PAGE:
The story of how we as a congregation seek to make our communities more loving, more compassionate and more just is not over yet. 

And neither is your story. With its grief and loss. Its resilience and strength. With its trauma: harm done and harm experienced. With its hope in the midst of hardship. Its resentments and broken relationships. With its resurrection and new life, its love and its joy.

This is good news! Our story is not over yet.

The arc of the universe is long and it bends toward justice. 

Heather so beautifully invited us this morning to think about how we engage with fairness and justice. She invited us to venture beyond looking at what is unfair for us. Beyond seeing the way things are unfair for others. Beyond recognizing and acknowledging the injustice in our world. She invited us to venture into discernment — what  is our role? How is God calling us to respond? Heather invited us to venture into action — what will we do to change the injustices we see? Because “injustice anywhere is a threat to justice everywhere.” Because our liberation, our healing, our wholeness is tied up with the liberation, the healing, and the wholeness of all God’s beloved children.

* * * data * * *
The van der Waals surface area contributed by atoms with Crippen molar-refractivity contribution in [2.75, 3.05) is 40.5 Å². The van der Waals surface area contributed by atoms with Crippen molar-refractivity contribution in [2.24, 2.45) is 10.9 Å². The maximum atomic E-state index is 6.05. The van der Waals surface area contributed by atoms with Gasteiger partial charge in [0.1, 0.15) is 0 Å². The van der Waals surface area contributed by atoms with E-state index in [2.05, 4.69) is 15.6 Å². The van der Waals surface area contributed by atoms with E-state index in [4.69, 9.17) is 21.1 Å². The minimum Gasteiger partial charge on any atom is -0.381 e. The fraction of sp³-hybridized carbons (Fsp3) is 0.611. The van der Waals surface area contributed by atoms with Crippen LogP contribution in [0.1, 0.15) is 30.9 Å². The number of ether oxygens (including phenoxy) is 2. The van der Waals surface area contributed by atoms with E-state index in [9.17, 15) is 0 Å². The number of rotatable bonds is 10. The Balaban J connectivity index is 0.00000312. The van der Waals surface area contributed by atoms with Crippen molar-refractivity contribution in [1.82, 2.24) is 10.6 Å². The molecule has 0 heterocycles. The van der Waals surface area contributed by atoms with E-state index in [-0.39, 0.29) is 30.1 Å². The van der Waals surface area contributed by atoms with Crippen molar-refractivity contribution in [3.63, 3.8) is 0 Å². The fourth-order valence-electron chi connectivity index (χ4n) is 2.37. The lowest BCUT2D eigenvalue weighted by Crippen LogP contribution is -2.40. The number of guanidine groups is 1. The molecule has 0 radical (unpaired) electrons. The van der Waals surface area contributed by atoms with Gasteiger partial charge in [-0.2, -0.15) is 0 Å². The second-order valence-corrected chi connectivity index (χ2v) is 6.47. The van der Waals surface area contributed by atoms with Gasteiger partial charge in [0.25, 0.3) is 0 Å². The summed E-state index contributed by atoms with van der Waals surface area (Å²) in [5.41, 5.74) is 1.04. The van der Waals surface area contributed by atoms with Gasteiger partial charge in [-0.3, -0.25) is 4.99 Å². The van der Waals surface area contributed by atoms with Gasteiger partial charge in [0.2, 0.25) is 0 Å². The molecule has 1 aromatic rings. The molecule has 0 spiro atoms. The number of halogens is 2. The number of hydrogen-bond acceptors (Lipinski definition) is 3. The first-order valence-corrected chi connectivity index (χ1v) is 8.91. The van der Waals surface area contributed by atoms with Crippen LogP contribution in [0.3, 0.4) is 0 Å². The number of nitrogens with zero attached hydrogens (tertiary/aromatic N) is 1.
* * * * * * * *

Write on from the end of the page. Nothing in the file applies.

And what does God require of us but to do justice, to love kindness and to walk humbly with our God. May it be so. Amen. 

© 2020 Thandiwe Dale-Ferguson, all rights reserved. Please contact for permission to reprint, which will typically be granted for non-profit uses.